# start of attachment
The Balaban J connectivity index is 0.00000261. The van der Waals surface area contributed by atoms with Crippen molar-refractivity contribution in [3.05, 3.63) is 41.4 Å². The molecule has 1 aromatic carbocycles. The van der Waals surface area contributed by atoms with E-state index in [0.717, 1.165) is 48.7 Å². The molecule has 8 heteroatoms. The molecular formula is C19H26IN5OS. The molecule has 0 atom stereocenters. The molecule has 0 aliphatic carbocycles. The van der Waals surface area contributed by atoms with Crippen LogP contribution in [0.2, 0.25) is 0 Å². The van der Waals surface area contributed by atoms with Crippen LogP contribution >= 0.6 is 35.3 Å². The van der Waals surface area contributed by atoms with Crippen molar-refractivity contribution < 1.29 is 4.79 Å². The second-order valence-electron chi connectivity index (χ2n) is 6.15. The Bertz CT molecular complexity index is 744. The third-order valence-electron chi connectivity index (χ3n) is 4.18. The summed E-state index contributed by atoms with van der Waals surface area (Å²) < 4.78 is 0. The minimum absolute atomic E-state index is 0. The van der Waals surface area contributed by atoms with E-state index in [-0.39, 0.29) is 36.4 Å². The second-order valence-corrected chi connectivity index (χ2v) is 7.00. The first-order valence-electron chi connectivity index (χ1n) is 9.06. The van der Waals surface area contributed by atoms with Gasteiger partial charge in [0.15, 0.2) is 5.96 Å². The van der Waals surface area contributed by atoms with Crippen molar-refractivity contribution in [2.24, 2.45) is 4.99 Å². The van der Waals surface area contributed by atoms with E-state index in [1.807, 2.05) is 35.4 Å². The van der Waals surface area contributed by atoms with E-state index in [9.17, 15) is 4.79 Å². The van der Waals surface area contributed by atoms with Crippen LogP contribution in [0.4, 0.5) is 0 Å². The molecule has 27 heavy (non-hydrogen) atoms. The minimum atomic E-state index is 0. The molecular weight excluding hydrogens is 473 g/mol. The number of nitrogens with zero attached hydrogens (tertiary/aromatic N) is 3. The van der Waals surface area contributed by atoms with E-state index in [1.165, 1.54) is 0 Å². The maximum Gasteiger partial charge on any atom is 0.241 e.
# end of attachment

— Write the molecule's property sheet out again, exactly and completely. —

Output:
The Balaban J connectivity index is 0.00000261. The van der Waals surface area contributed by atoms with Crippen molar-refractivity contribution in [3.05, 3.63) is 41.4 Å². The molecule has 1 aromatic carbocycles. The van der Waals surface area contributed by atoms with E-state index in [0.717, 1.165) is 48.7 Å². The molecule has 8 heteroatoms. The molecular formula is C19H26IN5OS. The molecule has 0 atom stereocenters. The molecule has 0 aliphatic carbocycles. The van der Waals surface area contributed by atoms with Crippen LogP contribution in [0.2, 0.25) is 0 Å². The van der Waals surface area contributed by atoms with Crippen LogP contribution >= 0.6 is 35.3 Å². The van der Waals surface area contributed by atoms with Crippen molar-refractivity contribution < 1.29 is 4.79 Å². The second-order valence-electron chi connectivity index (χ2n) is 6.15. The Bertz CT molecular complexity index is 744. The third-order valence-electron chi connectivity index (χ3n) is 4.18. The summed E-state index contributed by atoms with van der Waals surface area (Å²) < 4.78 is 0. The minimum absolute atomic E-state index is 0. The van der Waals surface area contributed by atoms with E-state index in [-0.39, 0.29) is 36.4 Å². The second-order valence-corrected chi connectivity index (χ2v) is 7.00. The first-order valence-electron chi connectivity index (χ1n) is 9.06. The van der Waals surface area contributed by atoms with Gasteiger partial charge in [0.15, 0.2) is 5.96 Å². The van der Waals surface area contributed by atoms with Crippen molar-refractivity contribution in [2.24, 2.45) is 4.99 Å². The van der Waals surface area contributed by atoms with E-state index in [1.807, 2.05) is 35.4 Å². The van der Waals surface area contributed by atoms with E-state index in [9.17, 15) is 4.79 Å². The van der Waals surface area contributed by atoms with Crippen LogP contribution in [0.4, 0.5) is 0 Å². The molecule has 27 heavy (non-hydrogen) atoms. The minimum atomic E-state index is 0. The molecular weight excluding hydrogens is 473 g/mol. The number of nitrogens with zero attached hydrogens (tertiary/aromatic N) is 3. The van der Waals surface area contributed by atoms with E-state index in [1.165, 1.54) is 0 Å². The maximum Gasteiger partial charge on any atom is 0.241 e.